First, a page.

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Motto


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Motto



The motto was originally a war cry or slogan. Mottoes first began to be shown with arms in the 14th and 15th centuries, but were not in general use until the 17th century. Thus the oldest coats of arms generally do not include a motto. Mottoes seldom form part of the grant of arms: Under most heraldic authorities, a motto is an optional component of the coat of arms, and can be added to or changed at will; many families have chosen not to display a motto.

Motto: Prodesse quam conspici
Motto Translation: To do good rather than be conspicuous.


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Cooksay Family Crest Products


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Cooksay Family Crest Products




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See Also


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See Also




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Citations


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Citations



  1. ^ Hanks, Patricia and Flavia Hodges, A Dictionary of Surnames. Oxford: Oxford University Press, 1988. Print. (ISBN 0-19-211592-8)

Other References

  1. Marcharn, Frederick George. A Constitutional History of Modern England 1485 to the Present. London: Harper and Brothers, 1960. Print.
  2. Lennard, Reginald. Rural England 1086-1135 A Study of Social and Agrarian Conditions. Oxford: Clarendon Press, 1959. Print.
  3. Chadwick, Nora Kershaw and J.X.W.P Corcoran. The Celts. London: Penguin, 1790. Print. (ISBN 0140212116).
  4. Humble, Richard. The Fall of Saxon England. New York: Barnes and Noble, 1975. Print. (ISBN 0-88029-987-8).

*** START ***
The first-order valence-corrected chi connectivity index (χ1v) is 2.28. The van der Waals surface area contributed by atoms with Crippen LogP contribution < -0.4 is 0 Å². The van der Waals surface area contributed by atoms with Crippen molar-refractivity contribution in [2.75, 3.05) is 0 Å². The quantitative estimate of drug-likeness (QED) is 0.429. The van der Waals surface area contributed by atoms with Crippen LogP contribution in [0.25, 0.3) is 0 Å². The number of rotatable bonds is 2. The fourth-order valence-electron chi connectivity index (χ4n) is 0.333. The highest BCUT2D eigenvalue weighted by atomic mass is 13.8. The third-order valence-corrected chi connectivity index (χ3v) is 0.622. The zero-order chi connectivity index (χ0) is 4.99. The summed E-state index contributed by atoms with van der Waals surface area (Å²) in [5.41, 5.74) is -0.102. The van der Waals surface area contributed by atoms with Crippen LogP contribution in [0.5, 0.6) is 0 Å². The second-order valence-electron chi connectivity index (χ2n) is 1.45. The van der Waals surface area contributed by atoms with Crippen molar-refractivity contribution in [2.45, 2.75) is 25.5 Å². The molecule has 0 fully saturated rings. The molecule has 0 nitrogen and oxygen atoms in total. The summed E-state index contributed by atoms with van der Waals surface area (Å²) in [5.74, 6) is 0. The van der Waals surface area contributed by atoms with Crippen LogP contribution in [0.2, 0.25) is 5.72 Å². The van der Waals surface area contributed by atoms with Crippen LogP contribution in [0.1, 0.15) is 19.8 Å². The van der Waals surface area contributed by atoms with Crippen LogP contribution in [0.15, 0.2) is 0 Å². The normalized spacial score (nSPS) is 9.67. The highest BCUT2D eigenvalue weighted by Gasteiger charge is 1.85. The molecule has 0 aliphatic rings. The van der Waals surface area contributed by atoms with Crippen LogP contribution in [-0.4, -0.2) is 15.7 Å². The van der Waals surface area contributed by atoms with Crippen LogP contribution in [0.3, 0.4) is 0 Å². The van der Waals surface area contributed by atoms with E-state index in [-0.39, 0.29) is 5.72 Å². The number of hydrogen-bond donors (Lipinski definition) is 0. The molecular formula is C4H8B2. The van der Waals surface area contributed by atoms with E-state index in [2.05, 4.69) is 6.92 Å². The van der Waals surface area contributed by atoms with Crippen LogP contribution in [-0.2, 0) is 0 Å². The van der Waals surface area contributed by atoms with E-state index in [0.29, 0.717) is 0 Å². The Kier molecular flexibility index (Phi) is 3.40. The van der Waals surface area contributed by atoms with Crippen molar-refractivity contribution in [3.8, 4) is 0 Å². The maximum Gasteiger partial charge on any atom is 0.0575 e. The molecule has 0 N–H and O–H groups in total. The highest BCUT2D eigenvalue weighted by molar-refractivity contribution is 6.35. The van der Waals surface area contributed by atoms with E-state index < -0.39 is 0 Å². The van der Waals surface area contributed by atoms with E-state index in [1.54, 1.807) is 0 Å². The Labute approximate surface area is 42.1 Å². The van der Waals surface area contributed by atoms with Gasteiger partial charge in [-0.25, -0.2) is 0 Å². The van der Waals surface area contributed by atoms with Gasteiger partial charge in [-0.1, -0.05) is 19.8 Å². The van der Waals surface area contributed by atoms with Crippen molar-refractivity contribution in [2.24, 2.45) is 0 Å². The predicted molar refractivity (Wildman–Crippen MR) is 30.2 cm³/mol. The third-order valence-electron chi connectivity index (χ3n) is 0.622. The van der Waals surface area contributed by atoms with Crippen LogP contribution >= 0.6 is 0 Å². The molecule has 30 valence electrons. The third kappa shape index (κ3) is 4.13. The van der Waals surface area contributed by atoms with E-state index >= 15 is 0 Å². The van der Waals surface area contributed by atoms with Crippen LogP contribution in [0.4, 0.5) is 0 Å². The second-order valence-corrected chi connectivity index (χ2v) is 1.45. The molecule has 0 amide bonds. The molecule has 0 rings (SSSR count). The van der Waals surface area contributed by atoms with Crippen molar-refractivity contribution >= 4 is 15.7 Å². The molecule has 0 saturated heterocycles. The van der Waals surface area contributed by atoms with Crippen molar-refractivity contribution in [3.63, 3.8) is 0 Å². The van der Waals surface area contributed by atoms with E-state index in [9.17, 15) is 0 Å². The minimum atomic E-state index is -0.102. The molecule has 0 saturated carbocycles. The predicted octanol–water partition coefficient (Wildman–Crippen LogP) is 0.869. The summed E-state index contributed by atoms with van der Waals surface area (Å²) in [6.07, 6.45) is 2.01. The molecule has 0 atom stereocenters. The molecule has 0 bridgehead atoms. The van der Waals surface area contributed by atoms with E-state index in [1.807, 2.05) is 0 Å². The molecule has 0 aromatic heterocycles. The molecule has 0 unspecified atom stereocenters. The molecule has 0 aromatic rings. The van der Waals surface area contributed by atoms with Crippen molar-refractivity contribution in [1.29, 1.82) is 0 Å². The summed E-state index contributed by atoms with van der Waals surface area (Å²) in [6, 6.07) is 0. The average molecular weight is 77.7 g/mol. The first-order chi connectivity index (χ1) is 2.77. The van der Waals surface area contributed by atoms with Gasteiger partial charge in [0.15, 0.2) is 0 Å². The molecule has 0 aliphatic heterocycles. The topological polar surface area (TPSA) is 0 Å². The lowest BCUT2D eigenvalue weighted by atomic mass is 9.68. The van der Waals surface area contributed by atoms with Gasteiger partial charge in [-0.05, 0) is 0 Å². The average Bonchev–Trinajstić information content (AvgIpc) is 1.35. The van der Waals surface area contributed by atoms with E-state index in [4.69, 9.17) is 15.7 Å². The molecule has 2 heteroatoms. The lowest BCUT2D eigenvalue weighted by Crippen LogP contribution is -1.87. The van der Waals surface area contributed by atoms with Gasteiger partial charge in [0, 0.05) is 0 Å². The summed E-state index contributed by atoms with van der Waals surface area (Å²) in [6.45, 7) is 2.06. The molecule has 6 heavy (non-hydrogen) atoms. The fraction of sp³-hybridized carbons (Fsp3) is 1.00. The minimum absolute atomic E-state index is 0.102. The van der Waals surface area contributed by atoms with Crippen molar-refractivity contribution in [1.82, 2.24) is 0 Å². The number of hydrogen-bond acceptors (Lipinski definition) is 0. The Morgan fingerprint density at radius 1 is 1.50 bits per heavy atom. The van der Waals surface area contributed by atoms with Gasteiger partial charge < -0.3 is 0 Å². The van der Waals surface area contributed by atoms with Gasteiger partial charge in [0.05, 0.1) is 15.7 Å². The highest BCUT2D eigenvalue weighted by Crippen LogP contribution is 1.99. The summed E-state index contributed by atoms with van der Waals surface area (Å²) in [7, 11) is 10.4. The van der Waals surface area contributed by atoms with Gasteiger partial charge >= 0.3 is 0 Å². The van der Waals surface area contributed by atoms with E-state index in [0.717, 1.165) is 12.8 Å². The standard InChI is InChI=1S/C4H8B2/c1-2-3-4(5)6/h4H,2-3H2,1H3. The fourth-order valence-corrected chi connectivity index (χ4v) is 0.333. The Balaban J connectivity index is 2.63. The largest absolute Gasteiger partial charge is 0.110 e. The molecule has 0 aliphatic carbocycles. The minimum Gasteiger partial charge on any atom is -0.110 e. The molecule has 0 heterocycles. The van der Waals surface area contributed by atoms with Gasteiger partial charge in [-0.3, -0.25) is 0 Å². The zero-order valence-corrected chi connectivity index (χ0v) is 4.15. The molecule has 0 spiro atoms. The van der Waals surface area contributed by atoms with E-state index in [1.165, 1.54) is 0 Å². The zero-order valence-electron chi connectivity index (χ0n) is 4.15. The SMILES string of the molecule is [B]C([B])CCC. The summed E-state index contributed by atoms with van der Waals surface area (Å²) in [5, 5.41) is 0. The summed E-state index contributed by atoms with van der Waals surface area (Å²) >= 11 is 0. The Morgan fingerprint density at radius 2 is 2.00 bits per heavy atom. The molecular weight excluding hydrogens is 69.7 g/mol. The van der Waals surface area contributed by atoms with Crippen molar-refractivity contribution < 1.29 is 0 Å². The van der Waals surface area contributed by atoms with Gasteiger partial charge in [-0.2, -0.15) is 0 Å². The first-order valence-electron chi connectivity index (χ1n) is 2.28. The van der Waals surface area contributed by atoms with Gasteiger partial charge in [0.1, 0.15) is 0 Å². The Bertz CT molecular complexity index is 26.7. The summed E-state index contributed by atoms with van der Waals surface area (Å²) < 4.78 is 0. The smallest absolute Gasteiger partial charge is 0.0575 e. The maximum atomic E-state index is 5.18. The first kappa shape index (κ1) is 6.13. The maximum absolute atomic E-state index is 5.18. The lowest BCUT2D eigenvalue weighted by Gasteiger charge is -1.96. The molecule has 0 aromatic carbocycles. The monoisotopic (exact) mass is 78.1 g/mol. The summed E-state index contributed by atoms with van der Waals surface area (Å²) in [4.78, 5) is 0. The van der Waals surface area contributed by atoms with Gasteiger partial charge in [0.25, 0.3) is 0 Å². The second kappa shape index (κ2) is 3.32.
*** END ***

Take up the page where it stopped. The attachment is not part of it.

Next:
5. Innes, Thomas and Learney. The Tartans of the Clans and Families of Scotland 1st Edition. Edinburgh: W & A. K. Johnston Limited, 1938. Print.
  6. Filby, P. William and Mary K Meyer. Passenger and Immigration Lists Index in Four Volumes. Detroit: Gale Research, 1985. Print. (ISBN 0-8103-1795-8).
  7. Mills, A.D. Dictionary of English Place-Names. Oxford: Oxford University Press, 1991. Print. (ISBN 0-19-869156-4).
  8. Crispin, M. Jackson and Leonce Mary. Falaise Roll Recording Prominent Companions of William Duke of Normandy at the Conquest of England. Baltimore: Genealogical Publishing. Print.
  9. Weis, Frederick Lewis, Walter Lee Sheppard and David Faris. Ancestral Roots of Sixty Colonists Who Came to New England Between 1623 and 1650 7th Edition. Baltimore: Genealogical Publishing, 1992. Print. (ISBN 0806313676).
  10. Colletta, John P. They Came In Ships. Salt Lake City: Ancestry, 1993. Print.
  11. ...

The Cooksay Family Crest was acquired from the Houseofnames.com archives. The Cooksay Family Crest was drawn according to heraldic standards based on published blazons. We generally include the oldest published family crest once associated with each surname.

This page was last modified on 2 June 2016 at 09:04.